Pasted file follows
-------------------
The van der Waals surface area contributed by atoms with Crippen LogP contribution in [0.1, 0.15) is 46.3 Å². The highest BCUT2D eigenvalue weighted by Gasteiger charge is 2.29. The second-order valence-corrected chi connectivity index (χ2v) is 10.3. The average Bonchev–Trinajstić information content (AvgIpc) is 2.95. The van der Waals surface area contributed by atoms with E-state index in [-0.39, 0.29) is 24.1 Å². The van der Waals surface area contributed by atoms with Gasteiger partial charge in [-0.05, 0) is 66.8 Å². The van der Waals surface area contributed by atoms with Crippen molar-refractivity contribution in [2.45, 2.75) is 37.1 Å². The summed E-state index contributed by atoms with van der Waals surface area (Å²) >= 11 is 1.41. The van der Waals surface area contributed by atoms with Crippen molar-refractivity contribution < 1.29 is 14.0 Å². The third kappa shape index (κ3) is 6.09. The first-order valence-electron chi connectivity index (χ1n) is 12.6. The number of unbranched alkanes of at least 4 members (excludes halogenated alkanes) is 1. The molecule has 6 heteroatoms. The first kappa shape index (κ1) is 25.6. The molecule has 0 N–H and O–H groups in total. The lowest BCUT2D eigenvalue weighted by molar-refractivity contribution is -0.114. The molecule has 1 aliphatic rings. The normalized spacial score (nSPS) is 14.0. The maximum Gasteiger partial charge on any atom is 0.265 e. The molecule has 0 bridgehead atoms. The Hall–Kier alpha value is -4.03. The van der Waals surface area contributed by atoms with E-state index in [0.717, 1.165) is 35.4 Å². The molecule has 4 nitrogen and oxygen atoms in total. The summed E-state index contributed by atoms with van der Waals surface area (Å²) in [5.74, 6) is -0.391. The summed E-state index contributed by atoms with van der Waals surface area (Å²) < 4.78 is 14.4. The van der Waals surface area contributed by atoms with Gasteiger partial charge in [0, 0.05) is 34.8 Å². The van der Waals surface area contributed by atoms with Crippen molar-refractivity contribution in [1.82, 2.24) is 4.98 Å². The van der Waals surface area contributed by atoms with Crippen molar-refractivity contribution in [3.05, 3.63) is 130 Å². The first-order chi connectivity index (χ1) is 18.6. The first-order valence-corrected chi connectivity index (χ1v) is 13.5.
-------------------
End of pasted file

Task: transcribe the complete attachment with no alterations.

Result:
The van der Waals surface area contributed by atoms with Crippen LogP contribution in [0.1, 0.15) is 46.3 Å². The highest BCUT2D eigenvalue weighted by Gasteiger charge is 2.29. The second-order valence-corrected chi connectivity index (χ2v) is 10.3. The average Bonchev–Trinajstić information content (AvgIpc) is 2.95. The van der Waals surface area contributed by atoms with E-state index in [-0.39, 0.29) is 24.1 Å². The van der Waals surface area contributed by atoms with Gasteiger partial charge in [-0.05, 0) is 66.8 Å². The van der Waals surface area contributed by atoms with Crippen molar-refractivity contribution in [2.45, 2.75) is 37.1 Å². The summed E-state index contributed by atoms with van der Waals surface area (Å²) >= 11 is 1.41. The van der Waals surface area contributed by atoms with Crippen molar-refractivity contribution < 1.29 is 14.0 Å². The third kappa shape index (κ3) is 6.09. The first-order valence-electron chi connectivity index (χ1n) is 12.6. The number of unbranched alkanes of at least 4 members (excludes halogenated alkanes) is 1. The molecule has 6 heteroatoms. The first kappa shape index (κ1) is 25.6. The molecule has 0 N–H and O–H groups in total. The lowest BCUT2D eigenvalue weighted by molar-refractivity contribution is -0.114. The molecule has 1 aliphatic rings. The normalized spacial score (nSPS) is 14.0. The maximum Gasteiger partial charge on any atom is 0.265 e. The molecule has 0 bridgehead atoms. The Hall–Kier alpha value is -4.03. The van der Waals surface area contributed by atoms with E-state index in [0.717, 1.165) is 35.4 Å². The molecule has 4 nitrogen and oxygen atoms in total. The summed E-state index contributed by atoms with van der Waals surface area (Å²) in [5.74, 6) is -0.391. The summed E-state index contributed by atoms with van der Waals surface area (Å²) < 4.78 is 14.4. The van der Waals surface area contributed by atoms with Gasteiger partial charge in [0, 0.05) is 34.8 Å². The van der Waals surface area contributed by atoms with Crippen molar-refractivity contribution in [1.82, 2.24) is 4.98 Å². The van der Waals surface area contributed by atoms with Crippen molar-refractivity contribution in [3.05, 3.63) is 130 Å². The first-order chi connectivity index (χ1) is 18.6. The first-order valence-corrected chi connectivity index (χ1v) is 13.5.